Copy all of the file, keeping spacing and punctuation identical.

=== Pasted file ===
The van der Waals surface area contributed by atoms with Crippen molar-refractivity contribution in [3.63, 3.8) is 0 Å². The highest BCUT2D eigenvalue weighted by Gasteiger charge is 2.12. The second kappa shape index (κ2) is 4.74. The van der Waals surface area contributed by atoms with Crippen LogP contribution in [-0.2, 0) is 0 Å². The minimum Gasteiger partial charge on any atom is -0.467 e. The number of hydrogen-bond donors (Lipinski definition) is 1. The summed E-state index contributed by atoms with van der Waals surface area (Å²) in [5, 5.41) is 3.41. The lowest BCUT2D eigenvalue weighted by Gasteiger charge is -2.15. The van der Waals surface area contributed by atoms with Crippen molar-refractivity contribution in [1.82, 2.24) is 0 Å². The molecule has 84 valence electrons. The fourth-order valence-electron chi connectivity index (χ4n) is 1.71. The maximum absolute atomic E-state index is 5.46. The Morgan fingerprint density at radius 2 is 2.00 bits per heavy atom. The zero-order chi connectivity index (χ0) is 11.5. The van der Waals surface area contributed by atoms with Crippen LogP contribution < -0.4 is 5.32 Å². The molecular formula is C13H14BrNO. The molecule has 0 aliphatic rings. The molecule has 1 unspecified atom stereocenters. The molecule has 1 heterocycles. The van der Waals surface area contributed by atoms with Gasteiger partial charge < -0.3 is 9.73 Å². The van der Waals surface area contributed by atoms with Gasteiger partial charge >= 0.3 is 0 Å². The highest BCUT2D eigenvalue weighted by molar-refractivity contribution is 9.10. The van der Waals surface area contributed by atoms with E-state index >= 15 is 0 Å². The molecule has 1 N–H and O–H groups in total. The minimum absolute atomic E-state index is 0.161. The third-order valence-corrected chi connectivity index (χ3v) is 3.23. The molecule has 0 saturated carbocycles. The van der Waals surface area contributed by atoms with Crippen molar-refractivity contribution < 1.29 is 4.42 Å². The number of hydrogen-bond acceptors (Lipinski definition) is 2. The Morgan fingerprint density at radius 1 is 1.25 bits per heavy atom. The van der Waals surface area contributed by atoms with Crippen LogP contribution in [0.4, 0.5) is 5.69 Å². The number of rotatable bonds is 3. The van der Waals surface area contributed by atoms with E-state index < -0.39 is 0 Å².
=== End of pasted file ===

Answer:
The van der Waals surface area contributed by atoms with Crippen molar-refractivity contribution in [3.63, 3.8) is 0 Å². The highest BCUT2D eigenvalue weighted by Gasteiger charge is 2.12. The second kappa shape index (κ2) is 4.74. The van der Waals surface area contributed by atoms with Crippen LogP contribution in [-0.2, 0) is 0 Å². The minimum Gasteiger partial charge on any atom is -0.467 e. The number of hydrogen-bond donors (Lipinski definition) is 1. The summed E-state index contributed by atoms with van der Waals surface area (Å²) in [5, 5.41) is 3.41. The lowest BCUT2D eigenvalue weighted by Gasteiger charge is -2.15. The van der Waals surface area contributed by atoms with Crippen molar-refractivity contribution in [1.82, 2.24) is 0 Å². The molecule has 84 valence electrons. The fourth-order valence-electron chi connectivity index (χ4n) is 1.71. The maximum absolute atomic E-state index is 5.46. The Morgan fingerprint density at radius 2 is 2.00 bits per heavy atom. The zero-order chi connectivity index (χ0) is 11.5. The van der Waals surface area contributed by atoms with Crippen LogP contribution < -0.4 is 5.32 Å². The molecular formula is C13H14BrNO. The molecule has 0 aliphatic rings. The molecule has 1 unspecified atom stereocenters. The molecule has 1 heterocycles. The van der Waals surface area contributed by atoms with Gasteiger partial charge < -0.3 is 9.73 Å². The van der Waals surface area contributed by atoms with Gasteiger partial charge >= 0.3 is 0 Å². The highest BCUT2D eigenvalue weighted by molar-refractivity contribution is 9.10. The van der Waals surface area contributed by atoms with E-state index >= 15 is 0 Å². The molecule has 1 N–H and O–H groups in total. The minimum absolute atomic E-state index is 0.161. The third-order valence-corrected chi connectivity index (χ3v) is 3.23. The molecule has 0 saturated carbocycles. The van der Waals surface area contributed by atoms with Crippen molar-refractivity contribution < 1.29 is 4.42 Å². The number of hydrogen-bond acceptors (Lipinski definition) is 2. The Morgan fingerprint density at radius 1 is 1.25 bits per heavy atom. The van der Waals surface area contributed by atoms with Crippen LogP contribution in [0.4, 0.5) is 5.69 Å². The number of rotatable bonds is 3. The van der Waals surface area contributed by atoms with E-state index < -0.39 is 0 Å².